Follies come in all shapes and sizes and the Cromlech is no exception. Following an attack by vandals it had to be deconstructed in the late 1990s and for many years it looked like an unremarkable collection of stones on the ground. With the help of a drawings and photos, the Cromlech was restored to its original glory. Walking by the Cromlech at weekends children can be seen playing around it, posing for photographs and generally enjoying climbing on it.
A cromlech is a megalithic construction made of large stone blocks. The word applies to two different megalithic forms in English, the first being an altar tomb (frequently called a "dolmen"), as William Borlase first denoted in 1769. The second meaning of the name "cromlech" in English refers to large stone circles such as those found among the Carnac stones in Brittany, France.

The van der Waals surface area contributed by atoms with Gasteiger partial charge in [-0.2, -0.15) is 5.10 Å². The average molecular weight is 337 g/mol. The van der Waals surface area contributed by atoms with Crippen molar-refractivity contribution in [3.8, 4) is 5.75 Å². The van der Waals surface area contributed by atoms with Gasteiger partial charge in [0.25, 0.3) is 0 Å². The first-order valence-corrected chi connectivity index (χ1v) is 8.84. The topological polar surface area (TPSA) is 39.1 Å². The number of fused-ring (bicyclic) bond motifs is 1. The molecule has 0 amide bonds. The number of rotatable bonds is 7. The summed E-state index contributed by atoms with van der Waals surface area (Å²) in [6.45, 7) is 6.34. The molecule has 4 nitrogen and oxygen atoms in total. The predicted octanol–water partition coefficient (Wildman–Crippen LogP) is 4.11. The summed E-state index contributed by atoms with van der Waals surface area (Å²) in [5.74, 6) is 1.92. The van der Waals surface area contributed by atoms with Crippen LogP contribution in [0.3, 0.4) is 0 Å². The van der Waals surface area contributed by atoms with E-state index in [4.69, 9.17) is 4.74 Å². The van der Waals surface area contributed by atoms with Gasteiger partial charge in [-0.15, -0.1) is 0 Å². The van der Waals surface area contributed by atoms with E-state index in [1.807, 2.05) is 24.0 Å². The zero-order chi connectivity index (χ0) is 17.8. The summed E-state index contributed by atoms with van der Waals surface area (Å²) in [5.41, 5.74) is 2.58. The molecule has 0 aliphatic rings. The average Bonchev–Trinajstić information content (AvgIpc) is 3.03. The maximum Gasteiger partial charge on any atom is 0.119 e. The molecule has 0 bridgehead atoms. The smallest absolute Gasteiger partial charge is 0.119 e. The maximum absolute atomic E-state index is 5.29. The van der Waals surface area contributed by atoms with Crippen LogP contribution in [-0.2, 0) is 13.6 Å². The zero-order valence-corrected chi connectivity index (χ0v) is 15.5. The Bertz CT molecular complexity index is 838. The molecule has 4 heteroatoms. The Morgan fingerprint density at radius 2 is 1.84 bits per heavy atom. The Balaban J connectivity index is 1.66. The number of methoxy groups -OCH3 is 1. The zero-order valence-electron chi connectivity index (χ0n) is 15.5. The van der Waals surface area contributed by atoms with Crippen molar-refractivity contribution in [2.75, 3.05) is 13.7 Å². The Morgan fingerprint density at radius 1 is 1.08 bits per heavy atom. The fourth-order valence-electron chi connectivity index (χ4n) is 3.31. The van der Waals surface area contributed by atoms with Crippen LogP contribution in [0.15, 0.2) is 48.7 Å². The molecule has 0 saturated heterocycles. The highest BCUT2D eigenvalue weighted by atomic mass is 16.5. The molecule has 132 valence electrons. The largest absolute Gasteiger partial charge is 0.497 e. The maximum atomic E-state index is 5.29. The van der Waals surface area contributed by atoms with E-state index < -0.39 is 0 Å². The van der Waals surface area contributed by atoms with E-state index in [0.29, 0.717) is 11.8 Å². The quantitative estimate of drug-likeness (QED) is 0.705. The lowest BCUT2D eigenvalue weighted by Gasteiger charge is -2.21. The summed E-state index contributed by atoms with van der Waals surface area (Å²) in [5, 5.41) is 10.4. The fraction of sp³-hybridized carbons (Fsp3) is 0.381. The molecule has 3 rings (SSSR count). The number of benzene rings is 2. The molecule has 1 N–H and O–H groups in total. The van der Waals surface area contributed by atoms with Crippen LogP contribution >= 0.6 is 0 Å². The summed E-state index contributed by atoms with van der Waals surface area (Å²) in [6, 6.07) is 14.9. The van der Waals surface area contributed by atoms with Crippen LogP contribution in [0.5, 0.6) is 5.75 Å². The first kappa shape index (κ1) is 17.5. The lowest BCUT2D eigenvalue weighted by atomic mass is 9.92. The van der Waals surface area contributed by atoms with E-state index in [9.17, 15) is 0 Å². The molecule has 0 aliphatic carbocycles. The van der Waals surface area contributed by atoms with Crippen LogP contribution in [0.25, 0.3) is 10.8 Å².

Unlike in English, the word "cromlech" in many other languages (such as Azerbaijani, Armenian, French, Greek, Indonesian, Italian, and Spanish) exclusively denotes a megalithic stone circle, whereas the word "dolmen" is used to refer to the type of megalithic altar tomb sometimes indicated by the English "cromlech". Also, more recently in English, scholars such as Aubrey Burl use "cromlech" as a synonym for "megalithic stone circle".